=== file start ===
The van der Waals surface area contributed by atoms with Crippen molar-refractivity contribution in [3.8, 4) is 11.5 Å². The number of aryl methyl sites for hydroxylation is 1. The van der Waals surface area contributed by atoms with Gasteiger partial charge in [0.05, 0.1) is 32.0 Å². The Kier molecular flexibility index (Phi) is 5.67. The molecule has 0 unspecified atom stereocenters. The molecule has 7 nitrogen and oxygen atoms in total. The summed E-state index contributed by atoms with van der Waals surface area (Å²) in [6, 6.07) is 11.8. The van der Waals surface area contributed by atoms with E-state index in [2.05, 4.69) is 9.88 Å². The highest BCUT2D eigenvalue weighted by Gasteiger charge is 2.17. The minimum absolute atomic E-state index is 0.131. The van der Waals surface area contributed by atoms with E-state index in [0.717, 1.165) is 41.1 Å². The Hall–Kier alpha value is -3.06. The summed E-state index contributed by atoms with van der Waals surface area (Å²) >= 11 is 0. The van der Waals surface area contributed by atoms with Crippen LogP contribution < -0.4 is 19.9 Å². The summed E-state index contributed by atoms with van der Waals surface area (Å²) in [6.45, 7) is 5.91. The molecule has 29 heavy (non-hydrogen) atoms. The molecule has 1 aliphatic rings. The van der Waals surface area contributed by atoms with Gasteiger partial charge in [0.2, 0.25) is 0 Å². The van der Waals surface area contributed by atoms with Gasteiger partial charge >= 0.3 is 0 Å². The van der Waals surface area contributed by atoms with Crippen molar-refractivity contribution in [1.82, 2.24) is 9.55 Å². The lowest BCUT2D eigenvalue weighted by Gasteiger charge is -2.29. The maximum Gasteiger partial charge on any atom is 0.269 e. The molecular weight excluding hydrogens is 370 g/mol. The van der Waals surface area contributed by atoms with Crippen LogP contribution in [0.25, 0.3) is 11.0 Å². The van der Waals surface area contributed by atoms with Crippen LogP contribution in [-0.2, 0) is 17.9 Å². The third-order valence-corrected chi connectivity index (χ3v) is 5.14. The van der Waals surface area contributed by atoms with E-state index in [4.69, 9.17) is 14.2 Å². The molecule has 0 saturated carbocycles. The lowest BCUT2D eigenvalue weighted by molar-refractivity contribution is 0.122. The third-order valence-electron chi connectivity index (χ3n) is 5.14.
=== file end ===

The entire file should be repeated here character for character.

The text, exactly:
The van der Waals surface area contributed by atoms with Crippen molar-refractivity contribution in [3.8, 4) is 11.5 Å². The number of aryl methyl sites for hydroxylation is 1. The van der Waals surface area contributed by atoms with Gasteiger partial charge in [0.05, 0.1) is 32.0 Å². The Kier molecular flexibility index (Phi) is 5.67. The molecule has 0 unspecified atom stereocenters. The molecule has 7 nitrogen and oxygen atoms in total. The summed E-state index contributed by atoms with van der Waals surface area (Å²) in [6, 6.07) is 11.8. The van der Waals surface area contributed by atoms with E-state index in [2.05, 4.69) is 9.88 Å². The highest BCUT2D eigenvalue weighted by Gasteiger charge is 2.17. The minimum absolute atomic E-state index is 0.131. The van der Waals surface area contributed by atoms with E-state index in [0.717, 1.165) is 41.1 Å². The Hall–Kier alpha value is -3.06. The summed E-state index contributed by atoms with van der Waals surface area (Å²) >= 11 is 0. The van der Waals surface area contributed by atoms with Crippen LogP contribution < -0.4 is 19.9 Å². The summed E-state index contributed by atoms with van der Waals surface area (Å²) in [6.45, 7) is 5.91. The molecule has 29 heavy (non-hydrogen) atoms. The molecule has 1 aliphatic rings. The van der Waals surface area contributed by atoms with Gasteiger partial charge in [0.2, 0.25) is 0 Å². The van der Waals surface area contributed by atoms with Gasteiger partial charge >= 0.3 is 0 Å². The van der Waals surface area contributed by atoms with Crippen molar-refractivity contribution in [1.82, 2.24) is 9.55 Å². The lowest BCUT2D eigenvalue weighted by Gasteiger charge is -2.29. The maximum Gasteiger partial charge on any atom is 0.269 e. The molecular weight excluding hydrogens is 370 g/mol. The van der Waals surface area contributed by atoms with Crippen LogP contribution in [0.25, 0.3) is 11.0 Å². The van der Waals surface area contributed by atoms with Crippen LogP contribution in [-0.2, 0) is 17.9 Å². The third-order valence-corrected chi connectivity index (χ3v) is 5.14. The van der Waals surface area contributed by atoms with E-state index in [4.69, 9.17) is 14.2 Å². The molecule has 0 saturated carbocycles. The lowest BCUT2D eigenvalue weighted by molar-refractivity contribution is 0.122. The third-order valence-electron chi connectivity index (χ3n) is 5.14.